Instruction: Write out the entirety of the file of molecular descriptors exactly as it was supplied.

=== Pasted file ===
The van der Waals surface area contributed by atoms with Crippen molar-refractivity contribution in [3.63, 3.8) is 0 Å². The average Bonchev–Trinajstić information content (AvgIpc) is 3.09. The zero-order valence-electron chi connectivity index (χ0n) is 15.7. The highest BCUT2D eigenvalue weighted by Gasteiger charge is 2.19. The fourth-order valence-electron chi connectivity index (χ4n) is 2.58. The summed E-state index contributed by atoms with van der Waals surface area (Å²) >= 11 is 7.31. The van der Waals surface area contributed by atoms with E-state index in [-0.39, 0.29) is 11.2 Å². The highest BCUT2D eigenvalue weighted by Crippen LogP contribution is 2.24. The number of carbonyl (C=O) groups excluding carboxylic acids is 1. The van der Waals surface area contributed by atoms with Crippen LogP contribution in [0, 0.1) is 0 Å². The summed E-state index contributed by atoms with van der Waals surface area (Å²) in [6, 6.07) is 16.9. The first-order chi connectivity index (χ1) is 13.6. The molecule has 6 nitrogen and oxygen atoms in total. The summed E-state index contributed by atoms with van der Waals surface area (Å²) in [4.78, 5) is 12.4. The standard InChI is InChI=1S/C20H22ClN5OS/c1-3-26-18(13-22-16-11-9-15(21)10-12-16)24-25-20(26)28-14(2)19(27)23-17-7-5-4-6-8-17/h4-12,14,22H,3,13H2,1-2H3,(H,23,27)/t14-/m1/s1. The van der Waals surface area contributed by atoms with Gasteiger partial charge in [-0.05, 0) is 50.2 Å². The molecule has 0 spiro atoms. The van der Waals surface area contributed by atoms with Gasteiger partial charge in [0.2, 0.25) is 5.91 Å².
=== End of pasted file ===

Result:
The van der Waals surface area contributed by atoms with Crippen molar-refractivity contribution in [3.63, 3.8) is 0 Å². The average Bonchev–Trinajstić information content (AvgIpc) is 3.09. The zero-order valence-electron chi connectivity index (χ0n) is 15.7. The highest BCUT2D eigenvalue weighted by Gasteiger charge is 2.19. The fourth-order valence-electron chi connectivity index (χ4n) is 2.58. The summed E-state index contributed by atoms with van der Waals surface area (Å²) >= 11 is 7.31. The van der Waals surface area contributed by atoms with E-state index in [-0.39, 0.29) is 11.2 Å². The highest BCUT2D eigenvalue weighted by Crippen LogP contribution is 2.24. The number of carbonyl (C=O) groups excluding carboxylic acids is 1. The van der Waals surface area contributed by atoms with Crippen LogP contribution in [0, 0.1) is 0 Å². The summed E-state index contributed by atoms with van der Waals surface area (Å²) in [6, 6.07) is 16.9. The first-order chi connectivity index (χ1) is 13.6. The molecule has 6 nitrogen and oxygen atoms in total. The summed E-state index contributed by atoms with van der Waals surface area (Å²) in [4.78, 5) is 12.4. The standard InChI is InChI=1S/C20H22ClN5OS/c1-3-26-18(13-22-16-11-9-15(21)10-12-16)24-25-20(26)28-14(2)19(27)23-17-7-5-4-6-8-17/h4-12,14,22H,3,13H2,1-2H3,(H,23,27)/t14-/m1/s1. The van der Waals surface area contributed by atoms with Gasteiger partial charge in [-0.05, 0) is 50.2 Å². The molecule has 0 spiro atoms. The van der Waals surface area contributed by atoms with Gasteiger partial charge in [0.2, 0.25) is 5.91 Å².